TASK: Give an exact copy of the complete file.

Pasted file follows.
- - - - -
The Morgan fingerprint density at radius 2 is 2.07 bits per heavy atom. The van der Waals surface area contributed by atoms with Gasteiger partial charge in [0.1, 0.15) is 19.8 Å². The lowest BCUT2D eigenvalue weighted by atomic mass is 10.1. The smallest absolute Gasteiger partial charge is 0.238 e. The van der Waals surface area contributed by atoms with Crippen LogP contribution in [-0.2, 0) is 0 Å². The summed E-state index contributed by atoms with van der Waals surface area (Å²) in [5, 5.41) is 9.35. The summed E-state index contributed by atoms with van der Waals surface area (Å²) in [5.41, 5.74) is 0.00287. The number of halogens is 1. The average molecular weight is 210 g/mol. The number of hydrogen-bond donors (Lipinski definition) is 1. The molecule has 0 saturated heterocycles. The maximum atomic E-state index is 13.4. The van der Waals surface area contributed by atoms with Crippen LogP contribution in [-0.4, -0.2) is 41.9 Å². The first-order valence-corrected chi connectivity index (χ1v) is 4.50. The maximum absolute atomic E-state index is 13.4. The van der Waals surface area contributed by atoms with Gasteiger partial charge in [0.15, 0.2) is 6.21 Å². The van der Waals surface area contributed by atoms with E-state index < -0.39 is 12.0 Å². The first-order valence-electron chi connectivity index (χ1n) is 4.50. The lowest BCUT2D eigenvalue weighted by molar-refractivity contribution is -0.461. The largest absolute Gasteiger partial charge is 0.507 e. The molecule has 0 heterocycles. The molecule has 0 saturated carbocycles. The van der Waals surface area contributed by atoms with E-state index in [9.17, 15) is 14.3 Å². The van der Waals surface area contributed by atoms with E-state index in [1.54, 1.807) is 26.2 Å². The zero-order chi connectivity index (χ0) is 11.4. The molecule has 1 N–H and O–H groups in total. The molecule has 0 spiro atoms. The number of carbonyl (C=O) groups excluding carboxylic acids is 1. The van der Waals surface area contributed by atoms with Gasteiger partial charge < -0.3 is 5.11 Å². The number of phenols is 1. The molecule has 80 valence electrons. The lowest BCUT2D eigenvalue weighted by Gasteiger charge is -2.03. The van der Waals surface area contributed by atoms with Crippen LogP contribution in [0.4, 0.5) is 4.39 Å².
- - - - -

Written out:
The Morgan fingerprint density at radius 2 is 2.07 bits per heavy atom. The van der Waals surface area contributed by atoms with Gasteiger partial charge in [0.1, 0.15) is 19.8 Å². The lowest BCUT2D eigenvalue weighted by atomic mass is 10.1. The smallest absolute Gasteiger partial charge is 0.238 e. The van der Waals surface area contributed by atoms with Crippen LogP contribution in [-0.2, 0) is 0 Å². The summed E-state index contributed by atoms with van der Waals surface area (Å²) in [5, 5.41) is 9.35. The summed E-state index contributed by atoms with van der Waals surface area (Å²) in [5.41, 5.74) is 0.00287. The number of halogens is 1. The average molecular weight is 210 g/mol. The number of hydrogen-bond donors (Lipinski definition) is 1. The molecule has 0 saturated heterocycles. The maximum atomic E-state index is 13.4. The van der Waals surface area contributed by atoms with Crippen LogP contribution in [-0.4, -0.2) is 41.9 Å². The first-order valence-corrected chi connectivity index (χ1v) is 4.50. The maximum absolute atomic E-state index is 13.4. The van der Waals surface area contributed by atoms with Gasteiger partial charge in [0.15, 0.2) is 6.21 Å². The van der Waals surface area contributed by atoms with E-state index < -0.39 is 12.0 Å². The first-order valence-electron chi connectivity index (χ1n) is 4.50. The lowest BCUT2D eigenvalue weighted by molar-refractivity contribution is -0.461. The largest absolute Gasteiger partial charge is 0.507 e. The molecule has 0 heterocycles. The molecule has 0 saturated carbocycles. The van der Waals surface area contributed by atoms with E-state index in [9.17, 15) is 14.3 Å². The van der Waals surface area contributed by atoms with E-state index in [1.54, 1.807) is 26.2 Å². The zero-order chi connectivity index (χ0) is 11.4. The molecule has 1 N–H and O–H groups in total. The molecule has 0 spiro atoms. The number of carbonyl (C=O) groups excluding carboxylic acids is 1. The van der Waals surface area contributed by atoms with Gasteiger partial charge < -0.3 is 5.11 Å². The number of phenols is 1. The molecule has 80 valence electrons. The lowest BCUT2D eigenvalue weighted by Gasteiger charge is -2.03. The van der Waals surface area contributed by atoms with Crippen LogP contribution in [0.4, 0.5) is 4.39 Å².